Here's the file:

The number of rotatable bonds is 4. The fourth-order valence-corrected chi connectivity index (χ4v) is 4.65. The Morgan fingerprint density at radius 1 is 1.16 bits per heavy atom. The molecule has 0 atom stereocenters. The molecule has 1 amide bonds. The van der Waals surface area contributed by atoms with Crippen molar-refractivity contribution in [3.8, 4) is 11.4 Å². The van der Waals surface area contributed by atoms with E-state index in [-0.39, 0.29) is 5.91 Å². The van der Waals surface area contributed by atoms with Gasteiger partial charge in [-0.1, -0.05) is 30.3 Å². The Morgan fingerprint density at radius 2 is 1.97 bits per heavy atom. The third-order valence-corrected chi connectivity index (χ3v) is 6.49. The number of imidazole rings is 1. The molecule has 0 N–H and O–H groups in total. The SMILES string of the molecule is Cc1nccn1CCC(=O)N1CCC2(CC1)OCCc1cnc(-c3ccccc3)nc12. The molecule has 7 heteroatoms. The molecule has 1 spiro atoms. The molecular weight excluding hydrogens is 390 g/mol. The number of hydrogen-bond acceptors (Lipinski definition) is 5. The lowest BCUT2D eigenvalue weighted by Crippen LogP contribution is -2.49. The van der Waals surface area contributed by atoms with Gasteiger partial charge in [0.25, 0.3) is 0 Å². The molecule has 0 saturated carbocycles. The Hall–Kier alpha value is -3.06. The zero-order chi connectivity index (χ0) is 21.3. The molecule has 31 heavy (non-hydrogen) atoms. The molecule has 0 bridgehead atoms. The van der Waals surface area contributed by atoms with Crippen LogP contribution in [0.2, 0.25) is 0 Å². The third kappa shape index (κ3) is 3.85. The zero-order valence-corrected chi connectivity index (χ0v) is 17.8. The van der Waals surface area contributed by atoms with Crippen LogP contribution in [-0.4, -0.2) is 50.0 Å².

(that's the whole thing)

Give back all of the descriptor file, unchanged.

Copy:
The number of rotatable bonds is 4. The fourth-order valence-corrected chi connectivity index (χ4v) is 4.65. The Morgan fingerprint density at radius 1 is 1.16 bits per heavy atom. The molecule has 0 atom stereocenters. The molecule has 1 amide bonds. The van der Waals surface area contributed by atoms with Crippen molar-refractivity contribution in [3.8, 4) is 11.4 Å². The van der Waals surface area contributed by atoms with E-state index in [-0.39, 0.29) is 5.91 Å². The van der Waals surface area contributed by atoms with Gasteiger partial charge in [-0.1, -0.05) is 30.3 Å². The Morgan fingerprint density at radius 2 is 1.97 bits per heavy atom. The third-order valence-corrected chi connectivity index (χ3v) is 6.49. The number of imidazole rings is 1. The molecule has 0 N–H and O–H groups in total. The SMILES string of the molecule is Cc1nccn1CCC(=O)N1CCC2(CC1)OCCc1cnc(-c3ccccc3)nc12. The molecule has 7 heteroatoms. The molecule has 1 spiro atoms. The molecular weight excluding hydrogens is 390 g/mol. The number of hydrogen-bond acceptors (Lipinski definition) is 5. The lowest BCUT2D eigenvalue weighted by Crippen LogP contribution is -2.49. The van der Waals surface area contributed by atoms with Gasteiger partial charge in [0.25, 0.3) is 0 Å². The molecule has 0 saturated carbocycles. The Hall–Kier alpha value is -3.06. The zero-order chi connectivity index (χ0) is 21.3. The molecule has 31 heavy (non-hydrogen) atoms. The molecule has 0 bridgehead atoms. The van der Waals surface area contributed by atoms with Crippen LogP contribution in [0.2, 0.25) is 0 Å². The third kappa shape index (κ3) is 3.85. The zero-order valence-corrected chi connectivity index (χ0v) is 17.8. The van der Waals surface area contributed by atoms with Crippen LogP contribution in [-0.4, -0.2) is 50.0 Å².